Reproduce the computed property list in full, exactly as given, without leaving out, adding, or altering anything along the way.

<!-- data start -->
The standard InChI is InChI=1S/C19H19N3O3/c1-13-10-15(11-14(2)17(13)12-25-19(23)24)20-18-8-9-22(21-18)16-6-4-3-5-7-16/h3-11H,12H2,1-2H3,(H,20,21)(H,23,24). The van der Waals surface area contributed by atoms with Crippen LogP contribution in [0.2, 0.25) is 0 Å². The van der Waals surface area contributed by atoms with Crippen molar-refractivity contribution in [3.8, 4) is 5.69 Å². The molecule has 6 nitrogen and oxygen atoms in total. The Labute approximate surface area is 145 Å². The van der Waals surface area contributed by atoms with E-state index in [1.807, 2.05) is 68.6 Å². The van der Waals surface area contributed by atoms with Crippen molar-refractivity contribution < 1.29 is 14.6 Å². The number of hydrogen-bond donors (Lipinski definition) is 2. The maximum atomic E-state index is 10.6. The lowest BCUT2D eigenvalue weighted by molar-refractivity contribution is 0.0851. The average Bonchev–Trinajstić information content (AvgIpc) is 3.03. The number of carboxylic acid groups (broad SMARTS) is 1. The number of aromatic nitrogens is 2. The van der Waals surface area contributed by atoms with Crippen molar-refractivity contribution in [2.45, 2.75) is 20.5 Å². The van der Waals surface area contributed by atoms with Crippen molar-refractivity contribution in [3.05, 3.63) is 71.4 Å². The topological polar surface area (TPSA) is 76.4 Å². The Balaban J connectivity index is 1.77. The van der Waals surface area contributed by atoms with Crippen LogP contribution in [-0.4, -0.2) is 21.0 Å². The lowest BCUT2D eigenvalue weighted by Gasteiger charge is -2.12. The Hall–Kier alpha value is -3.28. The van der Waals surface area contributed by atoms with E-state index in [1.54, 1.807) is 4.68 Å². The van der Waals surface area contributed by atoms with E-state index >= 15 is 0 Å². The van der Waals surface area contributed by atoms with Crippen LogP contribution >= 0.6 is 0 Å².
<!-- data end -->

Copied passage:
The standard InChI is InChI=1S/C19H19N3O3/c1-13-10-15(11-14(2)17(13)12-25-19(23)24)20-18-8-9-22(21-18)16-6-4-3-5-7-16/h3-11H,12H2,1-2H3,(H,20,21)(H,23,24). The van der Waals surface area contributed by atoms with Crippen LogP contribution in [0.2, 0.25) is 0 Å². The van der Waals surface area contributed by atoms with Crippen molar-refractivity contribution in [3.8, 4) is 5.69 Å². The molecule has 6 nitrogen and oxygen atoms in total. The Labute approximate surface area is 145 Å². The van der Waals surface area contributed by atoms with E-state index in [1.807, 2.05) is 68.6 Å². The van der Waals surface area contributed by atoms with Crippen molar-refractivity contribution < 1.29 is 14.6 Å². The number of hydrogen-bond donors (Lipinski definition) is 2. The maximum atomic E-state index is 10.6. The lowest BCUT2D eigenvalue weighted by molar-refractivity contribution is 0.0851. The average Bonchev–Trinajstić information content (AvgIpc) is 3.03. The number of carboxylic acid groups (broad SMARTS) is 1. The number of aromatic nitrogens is 2. The van der Waals surface area contributed by atoms with Crippen molar-refractivity contribution in [2.45, 2.75) is 20.5 Å². The van der Waals surface area contributed by atoms with Crippen molar-refractivity contribution in [3.05, 3.63) is 71.4 Å². The topological polar surface area (TPSA) is 76.4 Å². The Balaban J connectivity index is 1.77. The van der Waals surface area contributed by atoms with Crippen LogP contribution in [-0.4, -0.2) is 21.0 Å². The lowest BCUT2D eigenvalue weighted by Gasteiger charge is -2.12. The Hall–Kier alpha value is -3.28. The van der Waals surface area contributed by atoms with E-state index in [1.54, 1.807) is 4.68 Å². The van der Waals surface area contributed by atoms with E-state index >= 15 is 0 Å². The van der Waals surface area contributed by atoms with Crippen LogP contribution >= 0.6 is 0 Å².